Mixing punk-rock angst, guerrilla journalism, and the post-apocalyptic underground, Tin Crickets follows a crew of camera-wielding misfits into a night of gunfire and noise at full tilt.
Night after night, Tommy Molotov and his friends break curfew. With a 16mm camera and a handful of stolen keycards, they sneak into the restricted sectors of Fallback to film what the City doesn’t want any of its citizens to see. Unsanitary conditions in the hydro farms. Toxins in the water supply. Police brutality. Despair that has been swept into the shadows.
Day after day, Tommy plays his Riot Reels in secret, for anyone who will watch, hoping that the truth will start a revolution.
When Tommy and his friends break into a highly-guarded docking bay and film evidence of a grievous conspiracy, revolution seems closer than ever. Now they just have to get home alive, with the footage intact.
And it’s going to be a long night.
I received this book from the author via BookSirens for the purpose of this review. All comments and opinions are entirely my own.
“If you tell someone what you mean, they wonder if you’re lying. If you make them guess, they don’t.” -Pop, Tin Crickets
Tin Crickets is not for the faint of heart–or stomach. It is the type of book that has your knuckles turning white and 100% of your focus because you truly do not know what to expect to happen next.
Goodreads and Amazon both say it has 510 pages, and I find that hard to believe because I started and finished it in the same day. If that is really true, that is the fastest I have ever read in my life and it’s largely to do to the fact that there are no stopping points. I mean, you’re not going to pause a movie in the middle of the action right? Well, the same goes for this book, and it is all completely action. I literally couldn’t stop.
My favorite aspect of the book is the characters. They are all so dynamic, passionate about their own things, different from each other, and yet they all worked together incredibly well. They made mistakes, they got angry, but they also each had a part to play in the plot, there was no “one man show”. This group will truly have their readers rooting for them at all twists and turns.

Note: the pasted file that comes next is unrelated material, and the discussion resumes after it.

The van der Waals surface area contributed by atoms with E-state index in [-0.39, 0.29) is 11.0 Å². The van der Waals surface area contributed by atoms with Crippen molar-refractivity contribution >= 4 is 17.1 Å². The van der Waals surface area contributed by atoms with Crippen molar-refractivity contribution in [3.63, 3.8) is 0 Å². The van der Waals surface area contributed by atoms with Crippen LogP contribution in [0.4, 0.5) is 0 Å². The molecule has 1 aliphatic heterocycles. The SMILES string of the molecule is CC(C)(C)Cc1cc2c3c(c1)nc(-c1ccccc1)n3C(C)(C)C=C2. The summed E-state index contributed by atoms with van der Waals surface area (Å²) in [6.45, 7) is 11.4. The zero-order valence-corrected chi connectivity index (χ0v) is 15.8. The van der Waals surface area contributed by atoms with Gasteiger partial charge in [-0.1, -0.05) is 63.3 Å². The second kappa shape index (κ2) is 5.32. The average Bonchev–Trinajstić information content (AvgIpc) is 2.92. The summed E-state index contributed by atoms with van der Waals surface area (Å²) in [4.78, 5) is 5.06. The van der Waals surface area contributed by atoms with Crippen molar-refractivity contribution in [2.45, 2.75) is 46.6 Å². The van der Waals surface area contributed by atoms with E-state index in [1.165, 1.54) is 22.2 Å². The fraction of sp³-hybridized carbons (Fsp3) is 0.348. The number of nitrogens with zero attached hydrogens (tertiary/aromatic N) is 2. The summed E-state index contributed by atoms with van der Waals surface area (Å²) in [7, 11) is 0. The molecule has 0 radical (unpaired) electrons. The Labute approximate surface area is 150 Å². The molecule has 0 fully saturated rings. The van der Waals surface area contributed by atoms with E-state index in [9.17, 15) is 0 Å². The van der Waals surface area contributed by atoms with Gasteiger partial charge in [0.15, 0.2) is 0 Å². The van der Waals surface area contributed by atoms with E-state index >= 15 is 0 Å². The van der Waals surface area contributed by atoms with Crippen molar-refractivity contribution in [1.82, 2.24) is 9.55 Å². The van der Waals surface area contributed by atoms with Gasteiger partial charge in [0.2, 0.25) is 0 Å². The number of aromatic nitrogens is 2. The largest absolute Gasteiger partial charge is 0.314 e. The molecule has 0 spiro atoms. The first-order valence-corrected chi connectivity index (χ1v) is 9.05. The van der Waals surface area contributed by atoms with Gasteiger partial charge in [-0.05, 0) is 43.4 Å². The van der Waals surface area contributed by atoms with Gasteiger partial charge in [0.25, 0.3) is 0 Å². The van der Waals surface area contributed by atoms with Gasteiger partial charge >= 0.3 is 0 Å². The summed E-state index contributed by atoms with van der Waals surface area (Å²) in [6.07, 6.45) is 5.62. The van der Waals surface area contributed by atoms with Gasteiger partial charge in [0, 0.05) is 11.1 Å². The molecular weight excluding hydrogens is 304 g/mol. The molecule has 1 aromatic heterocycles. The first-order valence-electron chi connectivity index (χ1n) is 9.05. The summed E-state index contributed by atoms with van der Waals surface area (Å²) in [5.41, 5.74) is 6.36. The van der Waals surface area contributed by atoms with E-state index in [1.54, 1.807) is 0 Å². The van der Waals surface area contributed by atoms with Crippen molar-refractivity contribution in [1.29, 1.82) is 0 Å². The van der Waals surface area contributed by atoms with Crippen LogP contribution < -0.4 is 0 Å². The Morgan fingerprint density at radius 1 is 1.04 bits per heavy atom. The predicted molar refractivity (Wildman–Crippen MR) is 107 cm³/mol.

However, the ending of the book left me a little disappointed. I am unsure if Tin Crickets is supposed to be a standalone novel, or the opening to a series, and because of that I am really on the fence of how to rate it. If it’s a standalone novel, I think the ending left a lot of unanswered questions and a lot of the hype and terror about “Blankface” was terribly disappointing if that is the case, I won’t say why to avoid spoilers. But if this is an opening to a series, then it was excellent, because there is a lot of unfinished plotline, and even after flipping the final page, we are still asking questions. If there was a sequel right now, I’d buy it, no hesitation. Because this book was published in 2017, I am going to assume that it is a standalone until further notice.
The action is incredibly detailed and gritty, and the cursing is very high, though it was lower than I expected for a punk novel (many uses of the smaller curse words, “SOB”, and”gd”, as well as only a few uses of the “f-bomb”). There is absolutely no sexual content at all, also surprising for a punk novel.
So overall, I am going to rate Tin Crickets 3 out of 5 stars, because though I was incredibly interested in the story, in the end, I feel like a lot of the challenges and terror that the characters faced didn’t answer some of the biggest questions I had that certainly seemed promised. But I do recommend it as an enthralling read and if you like Dystopian Suspense (some reviewers are calling it “horror”, though I think it teeters on that line just barely–it’s more like the Maze Runner series in my opinion. In fact, fans of the Maze Runner series would actually really like this book a lot.).
Rayleigh is a Sophomore in college with a major in Accounting and long-term goal of being a CPA. She is an avid reader of all genres, and just as much of her time is spent writing as it is reading. She is the Associate Editor and Web Manager for PURSUE Magazine, in addition to posting her monthly articles on their blog. Rayleigh interns for Hartline Literary Agency where she advises authors in the best way to market their books. She is also a Social Media Manager for various businesses.
Her writing pseudonym is Rae Leigh and she is in the process of seeking publication for her Dystopian novella, Program MIRA.